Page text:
For example, color. It's got to be blond, yellow or nearly clear, right? All of the beers above are as pale-faced as Lady Gaga.
But, then, how do you explain the affection that Africa's equatorial regions hold for Guinness Stout, or the love they show in Jamaica for Dragon Stout, or Brazil's passion for Xingu Black Beer?
I'll give you another dark one: Rodenbach. It's red, almost brown, yet it's often called "the most refreshing beer in the world."
Credit its yeast and bacteria culture, along with barrel aging, which give it a distinctively sour flavor. Yep, sour is refreshing, too. If you don't think so, howcum you still drink lemonade on your momma's back porch every summer?
Speaking of which, citrus flavor is refreshing, too, whether in the form of a shandy (lemonade plus beer) or a classic Belgian-style witbier (wheat beer brewed with orange peel). Depending on their variety of hops, some pale ales can seem fruity, too. Cascades hops smell and taste like grapefruit, for example.
These fruity flavors - along with tingling carbonation - produce a tongue-cleansing sensation, as if your beer is washing out all the muck and humidity of an August afternoon. The result is a clean, crisp finish, another way of describing refreshment.
But refreshment isn't just about flavor.
Typically, lighter-body beers - those with a relatively low content of dissolved solids - are easier to gulp, and thus seem more refreshing. Brewers can make a beer lighter by adding water, as in light beer. But that also reduces flavor and character.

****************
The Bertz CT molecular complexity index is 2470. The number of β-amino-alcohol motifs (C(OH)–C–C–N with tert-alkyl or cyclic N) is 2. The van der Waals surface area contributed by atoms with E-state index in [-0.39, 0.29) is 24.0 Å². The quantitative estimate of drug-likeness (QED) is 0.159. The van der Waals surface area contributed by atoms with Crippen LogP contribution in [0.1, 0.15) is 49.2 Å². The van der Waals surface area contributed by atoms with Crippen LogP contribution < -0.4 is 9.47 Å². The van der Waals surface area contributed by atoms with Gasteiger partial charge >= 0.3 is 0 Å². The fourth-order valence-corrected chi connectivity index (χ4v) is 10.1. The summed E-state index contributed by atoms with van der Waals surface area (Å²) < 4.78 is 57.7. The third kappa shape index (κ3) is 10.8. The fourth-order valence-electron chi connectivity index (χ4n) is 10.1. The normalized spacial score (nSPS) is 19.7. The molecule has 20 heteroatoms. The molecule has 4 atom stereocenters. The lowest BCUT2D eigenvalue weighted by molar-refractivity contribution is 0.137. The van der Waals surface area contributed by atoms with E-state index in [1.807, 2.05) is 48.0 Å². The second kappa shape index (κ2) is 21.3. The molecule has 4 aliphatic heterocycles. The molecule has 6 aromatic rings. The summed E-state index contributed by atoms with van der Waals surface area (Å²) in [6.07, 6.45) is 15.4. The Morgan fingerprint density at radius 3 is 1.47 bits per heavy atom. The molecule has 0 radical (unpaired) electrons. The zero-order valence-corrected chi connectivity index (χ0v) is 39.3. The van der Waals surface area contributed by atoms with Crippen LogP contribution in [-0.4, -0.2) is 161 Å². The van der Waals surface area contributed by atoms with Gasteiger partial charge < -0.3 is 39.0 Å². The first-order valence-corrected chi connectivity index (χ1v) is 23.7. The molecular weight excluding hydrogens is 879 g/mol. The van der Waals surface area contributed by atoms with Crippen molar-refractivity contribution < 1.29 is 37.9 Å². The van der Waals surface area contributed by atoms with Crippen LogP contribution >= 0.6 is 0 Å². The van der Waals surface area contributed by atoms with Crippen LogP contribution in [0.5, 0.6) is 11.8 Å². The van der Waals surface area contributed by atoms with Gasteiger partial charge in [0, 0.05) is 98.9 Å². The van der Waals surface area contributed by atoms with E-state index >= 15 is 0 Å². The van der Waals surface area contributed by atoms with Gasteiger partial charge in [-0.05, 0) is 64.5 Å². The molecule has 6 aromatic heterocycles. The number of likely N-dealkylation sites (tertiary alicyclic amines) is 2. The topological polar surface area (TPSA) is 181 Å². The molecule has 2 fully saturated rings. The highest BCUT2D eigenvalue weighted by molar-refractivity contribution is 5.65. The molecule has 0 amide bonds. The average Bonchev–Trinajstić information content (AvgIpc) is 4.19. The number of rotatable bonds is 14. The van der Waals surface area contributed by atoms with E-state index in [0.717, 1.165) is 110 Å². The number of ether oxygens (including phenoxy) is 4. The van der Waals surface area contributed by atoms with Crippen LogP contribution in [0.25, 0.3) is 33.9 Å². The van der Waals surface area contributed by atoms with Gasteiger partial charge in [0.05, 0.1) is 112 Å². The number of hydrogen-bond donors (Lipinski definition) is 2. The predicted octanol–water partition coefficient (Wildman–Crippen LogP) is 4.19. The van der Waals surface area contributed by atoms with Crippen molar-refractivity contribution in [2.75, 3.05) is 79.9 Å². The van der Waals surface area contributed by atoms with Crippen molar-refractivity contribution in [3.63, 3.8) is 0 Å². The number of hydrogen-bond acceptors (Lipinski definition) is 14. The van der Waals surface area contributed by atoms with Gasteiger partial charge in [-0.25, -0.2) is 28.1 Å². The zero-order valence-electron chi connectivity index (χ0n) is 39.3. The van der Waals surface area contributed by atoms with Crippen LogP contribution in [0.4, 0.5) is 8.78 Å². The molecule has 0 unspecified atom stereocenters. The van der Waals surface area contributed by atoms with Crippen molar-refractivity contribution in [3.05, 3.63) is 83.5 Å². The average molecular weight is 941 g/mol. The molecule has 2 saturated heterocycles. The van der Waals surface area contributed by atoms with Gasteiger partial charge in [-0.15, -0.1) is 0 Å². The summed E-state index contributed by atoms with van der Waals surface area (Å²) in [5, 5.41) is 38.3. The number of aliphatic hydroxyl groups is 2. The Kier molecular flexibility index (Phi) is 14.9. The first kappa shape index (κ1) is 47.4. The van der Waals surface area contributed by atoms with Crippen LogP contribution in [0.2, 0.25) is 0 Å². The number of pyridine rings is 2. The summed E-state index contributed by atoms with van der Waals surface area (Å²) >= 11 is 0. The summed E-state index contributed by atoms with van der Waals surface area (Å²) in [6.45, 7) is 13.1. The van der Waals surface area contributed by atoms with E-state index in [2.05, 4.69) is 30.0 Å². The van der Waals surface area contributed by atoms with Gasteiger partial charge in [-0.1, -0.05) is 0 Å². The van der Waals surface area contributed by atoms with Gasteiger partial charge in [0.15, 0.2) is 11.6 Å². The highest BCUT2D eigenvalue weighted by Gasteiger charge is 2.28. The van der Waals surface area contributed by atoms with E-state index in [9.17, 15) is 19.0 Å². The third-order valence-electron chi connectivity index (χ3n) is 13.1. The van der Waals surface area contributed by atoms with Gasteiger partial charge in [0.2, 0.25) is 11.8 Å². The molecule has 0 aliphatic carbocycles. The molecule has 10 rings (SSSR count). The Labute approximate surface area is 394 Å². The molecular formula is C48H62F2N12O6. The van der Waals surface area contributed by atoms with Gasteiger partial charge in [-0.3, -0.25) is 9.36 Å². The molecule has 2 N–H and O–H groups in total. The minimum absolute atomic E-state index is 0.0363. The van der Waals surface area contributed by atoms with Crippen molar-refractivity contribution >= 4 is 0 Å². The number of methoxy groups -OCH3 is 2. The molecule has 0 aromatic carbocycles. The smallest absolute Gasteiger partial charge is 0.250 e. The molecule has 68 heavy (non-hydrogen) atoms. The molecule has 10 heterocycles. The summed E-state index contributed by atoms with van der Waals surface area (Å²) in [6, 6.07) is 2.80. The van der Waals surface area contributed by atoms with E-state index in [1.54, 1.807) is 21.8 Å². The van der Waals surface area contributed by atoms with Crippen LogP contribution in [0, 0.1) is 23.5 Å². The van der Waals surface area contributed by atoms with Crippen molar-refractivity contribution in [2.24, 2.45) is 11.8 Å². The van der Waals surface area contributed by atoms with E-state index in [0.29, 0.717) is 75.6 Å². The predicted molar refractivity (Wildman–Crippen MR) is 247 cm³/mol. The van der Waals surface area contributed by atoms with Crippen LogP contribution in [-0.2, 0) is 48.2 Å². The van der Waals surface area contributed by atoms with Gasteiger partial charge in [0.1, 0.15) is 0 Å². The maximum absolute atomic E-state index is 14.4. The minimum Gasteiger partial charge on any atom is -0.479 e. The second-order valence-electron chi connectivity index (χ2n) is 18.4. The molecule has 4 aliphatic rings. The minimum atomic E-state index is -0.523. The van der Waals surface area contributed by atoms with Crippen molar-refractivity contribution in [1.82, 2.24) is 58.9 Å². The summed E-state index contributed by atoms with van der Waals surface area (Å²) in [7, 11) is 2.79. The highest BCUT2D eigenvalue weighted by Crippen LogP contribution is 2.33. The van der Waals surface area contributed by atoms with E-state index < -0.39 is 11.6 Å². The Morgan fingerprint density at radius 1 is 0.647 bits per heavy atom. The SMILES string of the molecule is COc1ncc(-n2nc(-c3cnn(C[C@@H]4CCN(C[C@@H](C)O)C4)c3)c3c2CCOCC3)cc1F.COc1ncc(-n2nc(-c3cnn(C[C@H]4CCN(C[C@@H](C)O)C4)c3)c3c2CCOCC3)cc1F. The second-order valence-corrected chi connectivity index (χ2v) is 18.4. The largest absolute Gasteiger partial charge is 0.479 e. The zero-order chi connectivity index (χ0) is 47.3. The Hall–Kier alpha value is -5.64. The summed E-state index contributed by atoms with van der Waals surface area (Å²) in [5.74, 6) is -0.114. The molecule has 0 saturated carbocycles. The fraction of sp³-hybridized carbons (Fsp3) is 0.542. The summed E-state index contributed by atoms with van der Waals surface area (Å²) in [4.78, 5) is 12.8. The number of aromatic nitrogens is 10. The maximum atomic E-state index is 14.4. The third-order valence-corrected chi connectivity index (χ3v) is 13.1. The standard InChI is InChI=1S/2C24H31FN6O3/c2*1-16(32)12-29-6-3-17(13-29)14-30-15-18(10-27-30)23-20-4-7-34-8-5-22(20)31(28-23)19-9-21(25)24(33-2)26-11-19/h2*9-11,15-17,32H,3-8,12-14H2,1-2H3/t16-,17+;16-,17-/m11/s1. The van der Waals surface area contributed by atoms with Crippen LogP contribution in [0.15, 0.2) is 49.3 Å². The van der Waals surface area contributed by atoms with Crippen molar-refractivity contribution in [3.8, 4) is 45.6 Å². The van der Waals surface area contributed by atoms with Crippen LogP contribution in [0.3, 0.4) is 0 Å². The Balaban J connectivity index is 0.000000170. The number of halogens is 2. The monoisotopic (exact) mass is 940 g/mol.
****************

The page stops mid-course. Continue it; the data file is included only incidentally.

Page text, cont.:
Substituting a portion of rice for malted barley ( à laBudweiser or, more interestingly, Flying Fish Exit 16) also will lighten the body while producing a crisp finish.
Generally, light body goes hand in hand with low alcohol. Most brewers shoot for something around 5 percent alcohol in their summer beers.
But refreshment can still be found in high-alcohol brews. Consider a Belgian-style tripel like Victory Golden Monkey or La Fin Du Monde. Iced down, they're light and dangerously easy to suck down.
Which brings me to the final criterion of refreshment: temperature.
A lot of beer drinkers rightfully mocked Coors Light when it declared a few years back that it was "the coldest-tasting beer." Cold, they jeered, is a sensation, not a taste. I'm a bit more sympathetic because, let's face it, without the cold, Coors Light has no other flavor.
Also, when it comes to refreshment, there's something to be said for a c-c-c-cold beer.
Yes, I know, the full flavor of an ale really doesn't reveal itself until it warms up to a cellar temperature of 50 degrees.
But global warming is upon us, friends, and now's not the time to get pedantic about proper serving temperatures. In this heat, refreshment begins with dunking your paw into an ice chest and coming out with a near-frozen can that can be applied directly to your sweaty forehead.
That's what makes beer refreshing.
I've collected two dozen different varieties for the summer edition of Joe Sixpack's Case Club. It's a simple case share that gives members a chance to try out new flavors without laying out the bucks for an entire case of one brand.
For more info on the club, visit my website ( joesixpack.net).
"Joe Sixpack" is by Don Russell, director of Philly Beer Week. For more on the beer scene, sign up for his weekly email update at joesixpack.net. Email: email@example.com.